Your browser doesn't support javascript.
Show: 20 | 50 | 100
Results 1 - 15 de 15
Filter
1.
Clinical eHealth ; 2022.
Article in English | ScienceDirect | ID: covidwho-1936135

ABSTRACT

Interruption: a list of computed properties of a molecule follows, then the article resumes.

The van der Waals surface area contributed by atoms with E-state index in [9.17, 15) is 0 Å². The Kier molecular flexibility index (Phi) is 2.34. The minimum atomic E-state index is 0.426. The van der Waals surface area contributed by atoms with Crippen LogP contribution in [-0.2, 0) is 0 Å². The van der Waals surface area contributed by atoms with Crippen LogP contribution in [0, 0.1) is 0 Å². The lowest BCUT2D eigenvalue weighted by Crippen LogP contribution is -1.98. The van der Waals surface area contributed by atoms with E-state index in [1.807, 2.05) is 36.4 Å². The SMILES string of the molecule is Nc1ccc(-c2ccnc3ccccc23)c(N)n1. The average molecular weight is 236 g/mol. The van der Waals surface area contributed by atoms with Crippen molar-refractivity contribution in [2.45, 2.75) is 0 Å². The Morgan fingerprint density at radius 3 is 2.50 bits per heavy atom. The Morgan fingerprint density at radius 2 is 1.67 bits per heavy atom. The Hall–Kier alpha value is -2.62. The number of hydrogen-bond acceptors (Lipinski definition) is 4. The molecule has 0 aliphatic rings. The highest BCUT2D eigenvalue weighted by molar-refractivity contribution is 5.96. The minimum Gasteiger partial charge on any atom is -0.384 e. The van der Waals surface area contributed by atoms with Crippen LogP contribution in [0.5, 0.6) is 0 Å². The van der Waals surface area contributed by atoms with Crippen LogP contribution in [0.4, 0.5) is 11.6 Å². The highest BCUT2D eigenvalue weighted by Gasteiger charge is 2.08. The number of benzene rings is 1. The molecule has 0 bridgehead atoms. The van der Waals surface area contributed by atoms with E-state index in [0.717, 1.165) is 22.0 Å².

Background The outbreak of coronavirus disease 2019 (COVID-19) has become a global pandemic acute infectious disease, especially with the features of possible asymptomatic carriers and high contagiousness. Currently, it is difficult to quickly identify asymptomatic cases or COVID-19 patients with pneumonia due to limited access to reverse transcription-polymerase chain reaction (RT-PCR) nucleic acid tests and CT scans. Goal This study aimed to develop a scientific and rigorous clinical diagnostic tool for the rapid prediction of COVID-19 cases based on a COVID-19 clinical case database in China, and to assist doctors to efficiently and precisely diagnose asymptomatic COVID-19 patients and cases who had a false-negative RT-PCR test result. Methods With online consent, and the approval of the ethics committee of Zhongshan Hospital Fudan University (NCT04275947, B2020-032R) to ensure that patient privacy is protected, clinical information has been uploaded in real-time through the New Coronavirus Intelligent Auto-diagnostic Assistant Application of cloud plus terminal (nCapp) by doctors from different cities (Wuhan, Shanghai, Harbin, Dalian, Wuxi, Qingdao, Rizhao, and Bengbu) during the COVID-19 outbreak in China. By quality control and data anonymization on the platform, a total of 3,249 cases from COVID-19 high-risk groups were collected. The effects of different diagnostic factors were ranked based on the results from a single factor analysis, with 0.05 as the significance level for factor inclusion and 0.1 as the significance level for factor exclusion. Independent variables were selected by the step-forward multivariate logistic regression analysis to obtain the probability model. Findings We applied the statistical method of a multivariate regression model to the training dataset (1,624 cases) and developed a prediction model for COVID-19 with 9 clinical indicators that are accessible. The area under the receiver operating characteristic (ROC) curve (AUC) for the model was 0.88 (95% CI: 0.86, 0.89) in the training dataset and 0.84 (95% CI: 0.82, 0.86) in the validation dataset (1,625 cases). Discussion With the assistance of nCapp, a mobile-based diagnostic tool developed from a large database that we collected from COVID-19 high-risk groups in China, frontline doctors can rapidly identify asymptomatic patients and avoid misdiagnoses of cases with false-negative RT-PCR results.